Critics argue against biofuels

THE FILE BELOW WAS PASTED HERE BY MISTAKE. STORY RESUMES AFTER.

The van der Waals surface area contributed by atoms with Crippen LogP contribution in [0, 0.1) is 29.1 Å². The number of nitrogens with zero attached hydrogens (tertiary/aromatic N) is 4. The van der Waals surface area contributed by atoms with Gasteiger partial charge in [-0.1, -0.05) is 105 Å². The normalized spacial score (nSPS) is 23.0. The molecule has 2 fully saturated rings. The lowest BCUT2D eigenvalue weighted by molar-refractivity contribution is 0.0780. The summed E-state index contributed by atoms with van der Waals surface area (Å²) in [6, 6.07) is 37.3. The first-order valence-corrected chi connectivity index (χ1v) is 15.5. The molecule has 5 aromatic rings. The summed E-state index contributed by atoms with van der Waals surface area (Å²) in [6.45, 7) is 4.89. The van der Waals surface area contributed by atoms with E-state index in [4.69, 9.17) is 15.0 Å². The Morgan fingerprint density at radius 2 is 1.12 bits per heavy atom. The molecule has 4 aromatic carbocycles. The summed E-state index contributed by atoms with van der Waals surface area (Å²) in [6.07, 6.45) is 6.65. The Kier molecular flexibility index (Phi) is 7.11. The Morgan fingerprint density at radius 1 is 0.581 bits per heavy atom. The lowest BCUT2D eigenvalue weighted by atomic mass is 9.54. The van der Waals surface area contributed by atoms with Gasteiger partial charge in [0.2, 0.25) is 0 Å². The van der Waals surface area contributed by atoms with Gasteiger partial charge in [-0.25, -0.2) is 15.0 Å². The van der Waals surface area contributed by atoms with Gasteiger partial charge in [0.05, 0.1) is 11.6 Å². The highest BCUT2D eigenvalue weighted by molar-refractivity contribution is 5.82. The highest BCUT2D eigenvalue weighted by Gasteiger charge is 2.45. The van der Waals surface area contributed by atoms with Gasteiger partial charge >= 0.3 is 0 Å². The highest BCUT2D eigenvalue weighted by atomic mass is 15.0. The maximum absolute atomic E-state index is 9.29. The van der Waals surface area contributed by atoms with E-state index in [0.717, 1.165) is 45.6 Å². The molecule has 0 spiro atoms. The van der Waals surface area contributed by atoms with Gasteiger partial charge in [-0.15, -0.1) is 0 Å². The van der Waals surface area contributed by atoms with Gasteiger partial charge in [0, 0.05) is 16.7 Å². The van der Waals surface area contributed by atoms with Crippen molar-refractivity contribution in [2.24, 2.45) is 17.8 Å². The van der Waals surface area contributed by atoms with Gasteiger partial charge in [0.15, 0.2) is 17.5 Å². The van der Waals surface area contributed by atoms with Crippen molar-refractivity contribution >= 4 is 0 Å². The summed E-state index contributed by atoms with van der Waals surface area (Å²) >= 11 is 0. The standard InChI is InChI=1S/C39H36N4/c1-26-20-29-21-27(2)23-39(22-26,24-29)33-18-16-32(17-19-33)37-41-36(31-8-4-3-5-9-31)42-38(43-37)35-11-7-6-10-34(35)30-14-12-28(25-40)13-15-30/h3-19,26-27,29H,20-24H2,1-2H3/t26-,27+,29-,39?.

BIOFUELS produced from biomass feedstocks are, by definition, carbon neutral. Yet, in a newly published article in Science, frequent biofuel critics argue that this widely held scientific convention is erroneous. They argue that biofuels and other bio-based energies should be accountable for the biogenic tailpipe and smokestack CO2 emissions that are absorbed by growing feedstocks and carbon emissions that could result from land clearing. They say existing and proposed regulations create an accounting loophole that will lead to increased deforestation. But, according to the Renewable Fuels Association, the release of CO2 from recently living organisms has no overall effect on atmospheric CO2 levels and is therefore carbon neutral. In effect, biofuels recycle organic carbon. Conversely, accepted carbon accounting for fossil fuels such as petroleum does include tailpipe emissions from combustion. This is because the carbon in fossil fuels has been sequestered underground for millions of years rather than recently sequestered by growing organisms and cannot be naturally offset by feedstock uptake. The Renewable Fuels Association says that...
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